Posts filed under ‘Starvation’
The Socio Economic and Caste Census (SECC) 2011 has in one stroke not only demolished Odisha’s growth story spun by the Naveen Patnaik government over the past one-and-a-half decade but also laid bare an embarrassing failure of its much-vaunted welfare and poverty alleviation schemes. It cannot be a more damning indictment of the inefficiency than the fact that more than 66 per cent of the population in rural Odisha still continues to languish in acute deprivation without access to basic needs such as food, housing or income generation means. The findings of the census has countered and exposed the hollowness of the government’s claims at every point.
While the State Finance Minister painted a glowing picture of the socio-economic rise over the last decade, projecting a growth of eight per cent in 2015-16, the census report has presented a worrying scene. Over 46.6 lakh (54 per cent) of the total 86.22 lakh rural households are landless and 23 lakh households have only one room with kutcha roof to shelter whole families. A whopping 87 per cent households manage with a measly income of less than Rs 5,000 a month. In the face of the Government’s claims that poverty has been reduced by almost 25 per cent and socio-economic conditions for a vast chunk of the population have been improved, Odisha has been ranked among the top four states in the country in terms of beggary with over 54,000 households depending on it while as many as 22,353 households resort to rag-picking and rummaging garbage dumps for their livelihood. Further, almost 59 per cent of the total households are engaged in manual and casual labour.
The census practically serves as a report card on the schemes and measures implemented by the government, revealing their failings and fissures. Despite the flagship Rs 1-a-kilo rice scheme, claimed to cover over 58 lakh households, and programmes for housing, irrigation, farm assistance, skill development and employment generation, the poverty and deprivation situation has not improved as much. The government should re-examine the schemes to reach the beneficiaries at every level and draw up strategies for more focused implementation of poverty alleviation and development programmes.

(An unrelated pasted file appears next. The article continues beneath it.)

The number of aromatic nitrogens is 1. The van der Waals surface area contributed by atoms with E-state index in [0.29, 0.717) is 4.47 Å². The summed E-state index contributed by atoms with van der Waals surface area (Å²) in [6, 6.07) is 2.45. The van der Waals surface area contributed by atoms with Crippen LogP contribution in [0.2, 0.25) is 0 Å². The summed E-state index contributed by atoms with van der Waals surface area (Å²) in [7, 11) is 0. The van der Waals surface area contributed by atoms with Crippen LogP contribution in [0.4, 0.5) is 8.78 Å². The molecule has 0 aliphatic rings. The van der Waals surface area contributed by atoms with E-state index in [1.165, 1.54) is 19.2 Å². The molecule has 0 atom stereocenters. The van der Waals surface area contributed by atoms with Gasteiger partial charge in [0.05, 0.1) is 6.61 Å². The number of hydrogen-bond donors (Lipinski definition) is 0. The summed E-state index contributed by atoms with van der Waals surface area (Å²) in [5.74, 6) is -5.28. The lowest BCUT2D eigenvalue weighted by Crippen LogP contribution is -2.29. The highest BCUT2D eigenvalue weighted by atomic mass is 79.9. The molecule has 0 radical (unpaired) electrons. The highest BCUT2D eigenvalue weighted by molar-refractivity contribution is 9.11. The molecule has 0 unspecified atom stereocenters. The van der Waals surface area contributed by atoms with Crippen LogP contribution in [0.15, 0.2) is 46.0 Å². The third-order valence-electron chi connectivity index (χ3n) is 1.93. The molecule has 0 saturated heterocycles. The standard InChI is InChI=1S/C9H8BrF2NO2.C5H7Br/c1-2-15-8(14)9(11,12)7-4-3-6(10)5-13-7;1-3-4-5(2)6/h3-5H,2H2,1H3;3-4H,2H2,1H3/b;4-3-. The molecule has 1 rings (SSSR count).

Lalit Bhoi of Badbanki village in Turekela block in the district has decided to migrate in search of job as he is not able to get work even after applying for Mahatma Gandhi National Rural Employment Guarantee Scheme (MGNREGS). Similarly, Surdas Pradhan of Bijamal village in Muribahal block feels that he would migrate if he would not be able to get work under the flagship scheme soon.
Bhoi and Pradhan are not solitary instances of poverty stricken people unable to get the benefits of MGNREGS. In fact, the MGNREGS, aimed at providing employment to rural poor, has miserably failed in the district.
According to sources, 2,72,527 households in the district have been issued job cards. Out of them, 61,339 households applied for works in 2013-14 and 47,393 households have been provided work till now.
While in the present month, 5,904 households are engaged in work, 2,086 households have completed 100 days of work. Among those who completed 100 days of work, 463 households were linked to the housing schemes like Indira Awaas Yojana. According to latest estimate, about 68.2 per cent of the budget for the scheme has been spent till now including labour payment and construction work.
The major road blocks in implementation of MNREGS are non-payment and delayed payment of wages to the labourers and shortage of field staff for preparation of muster rolls. Sources said people are not getting work during lean period. They also alleged that the officials were providing work as per their whims and caprices.
As per a conservative estimate, more than one lakh people have migrated in search of livelihood from the district to other places in and outside the State. The district has also more than 1,000 certified bonded labourers.
According to a survey of Western Odisha Migration Network (WOMN), a network of civil society organisations and academicians working in the district, more than 80,000 people from Bangomunda, Turekela, Belpara, Muribahal, Saintala and Khaprakhol blocks have already migrated.
“Balangir is a poor and migration prone district. MGNREGS has all the ingredients to address labour migration due to acute poverty and unemployment. However, to realise the same, the administration needs to identify the vulnerable people and implement MGNREGS during the lean period. But it has failed to provide timely works as well as the payments,” said Jatin Kumar Patra, an activist working on the issue.
Project Director of Balangir DRDA Pabitra Mandal said the administration is taking steps to provide work in all the revenue villages. “We are preparing plans and very soon the works will start,” he said.
Following report is from the Sambad:
PATNAGARH: Starvation has reportedly claimed two more lives in western Odisha. In a span of 13 hours, two deaths were reported in a family in Sargimunda village in Kandhenjhula gram panchayat of Belpada block in Balangir district. The two have been identified as Bishnu Majhi (42) and his 37-year-old wife Parbati. Bishnu was a migrant labourer. He had planned to migrate this year too but with Parbati taking ill, he had to cancel the plan.
While the five-member family comprising the couple and their three sons Katha (17), Tikelal (14) and Laba (9) had no other source of income, their eldest son Katha availed of a loan of ` 10,000 from a labour ‘sardar’ for treatment of his mother before leaving for Andhra Pradesh to work in a brick kiln.